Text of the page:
Hospitals’ Need to Operationally and Financially Plan Due to COVID-19
April 07, 2020
By Bert Orlov and Steven Bisciello
The COVID-19 pandemic presents numerous business and operational challenges for hospitals, including:
- Decline in revenues.
- Staffing and supply shortages.
- Expansion pressure.
While no strategy can obviate the impact of this pandemic, recognizing each hospital’s unique circumstances and developing a careful plan of action can at least mitigate the long-term impact. Furthermore, fully leveraging government stimulus programs can assist with cash flows.
Decline in Revenues
With the still-growing spread of COVID-19, hospitals face dramatic financial and operational burdens. First and foremost is revenue loss. To help flatten the infection rate and reduce exposure, the CDC has directed hospitals to cease elective procedures/surgeries. Historically, these cases brought disproportionately high revenues—especially surgical cases like orthopedics. Thus material reduction in “elective” surgical cases drives disproportionate revenue declines. Furthermore, hospitals face a flood of generally poorly reimbursed, but costly, COVID-19 patients. While the federal government has approved a 20% increase on payment for such cases, those may not adequately cover the increased staffing costs for critically ill patients. Furthermore, treating these patients puts demands on supplies and generates anxiety among clinical and administrative staff. In addition, there are costs for barriers to protect staff and potentially for surge expansion.
A clear financial projection for the coming months and a thoughtful plan of modifications to provider schedules, expenses, and the leverage of financial resources (e.g., deferral of sequestration and DHS cuts, as well as Medicare’s Advance Payment Program) are critical. Close monitoring of cash flows will become more important than ever.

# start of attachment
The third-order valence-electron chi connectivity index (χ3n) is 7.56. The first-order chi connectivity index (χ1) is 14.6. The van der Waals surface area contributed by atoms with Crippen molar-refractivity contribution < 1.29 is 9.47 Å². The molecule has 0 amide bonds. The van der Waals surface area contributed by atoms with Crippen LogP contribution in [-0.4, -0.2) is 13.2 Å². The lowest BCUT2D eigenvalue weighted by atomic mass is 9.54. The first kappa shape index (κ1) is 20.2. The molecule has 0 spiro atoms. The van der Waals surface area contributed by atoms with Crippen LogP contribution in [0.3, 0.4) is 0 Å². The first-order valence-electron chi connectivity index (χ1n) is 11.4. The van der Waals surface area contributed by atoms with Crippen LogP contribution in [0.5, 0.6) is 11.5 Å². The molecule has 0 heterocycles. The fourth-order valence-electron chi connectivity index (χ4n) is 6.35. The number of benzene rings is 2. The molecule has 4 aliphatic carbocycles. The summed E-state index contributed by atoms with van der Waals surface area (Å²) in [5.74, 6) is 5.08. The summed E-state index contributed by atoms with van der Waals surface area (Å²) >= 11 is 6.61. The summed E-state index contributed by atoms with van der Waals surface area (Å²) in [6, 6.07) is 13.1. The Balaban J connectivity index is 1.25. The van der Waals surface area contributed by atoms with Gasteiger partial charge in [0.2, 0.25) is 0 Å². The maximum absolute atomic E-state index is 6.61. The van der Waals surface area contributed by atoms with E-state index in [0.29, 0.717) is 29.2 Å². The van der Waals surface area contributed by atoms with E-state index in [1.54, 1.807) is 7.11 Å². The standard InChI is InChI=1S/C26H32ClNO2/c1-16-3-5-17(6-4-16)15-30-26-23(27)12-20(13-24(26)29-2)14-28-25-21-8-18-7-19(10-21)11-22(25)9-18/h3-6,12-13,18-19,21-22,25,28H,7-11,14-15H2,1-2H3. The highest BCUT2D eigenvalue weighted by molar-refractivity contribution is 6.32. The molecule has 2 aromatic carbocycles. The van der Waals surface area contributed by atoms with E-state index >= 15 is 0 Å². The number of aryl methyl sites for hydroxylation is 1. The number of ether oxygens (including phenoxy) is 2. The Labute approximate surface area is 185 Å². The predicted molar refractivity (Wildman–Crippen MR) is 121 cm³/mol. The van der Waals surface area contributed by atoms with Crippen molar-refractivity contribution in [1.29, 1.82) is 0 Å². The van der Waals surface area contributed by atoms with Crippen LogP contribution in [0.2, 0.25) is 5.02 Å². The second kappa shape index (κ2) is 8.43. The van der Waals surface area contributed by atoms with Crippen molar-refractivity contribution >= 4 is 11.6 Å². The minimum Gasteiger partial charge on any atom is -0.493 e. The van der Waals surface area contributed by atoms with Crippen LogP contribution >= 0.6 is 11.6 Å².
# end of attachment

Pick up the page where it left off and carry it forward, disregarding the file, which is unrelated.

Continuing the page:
Due to falling patient volume, hospitals face difficult choices on managing expenses. There may be a surfeit of staff for the reduced volume, especially in ambulatory areas. We have seen hospitals begin to make short-term reductions in staffing. Conversely, there is a risk of personnel shortage due to exposure, illness and the required self-quarantine. Furthermore, planning additional capacity for inpatient admissions surges, as seen in places like New York City, likely require adding staff. And, demands of COVID patients and staff fears for their own health put demands on management to maintain morale.
Maintaining adequate inventory of medical supplies and protective gear has become a major challenge. The diagnosis and treatment of potential COVID-19 patients have greatly depleted current stock and generated extreme delays in the restocking of key supplies, especially personal protective equipment (PPE) such as gloves, masks, gowns, goggles and facial shields. High demand and low supplies drive up costs. Managing both the levels and costs of staffing and supplies reinforces the imperative of creating a clear financial plan that covers months, as the timeline seems only to be expanding.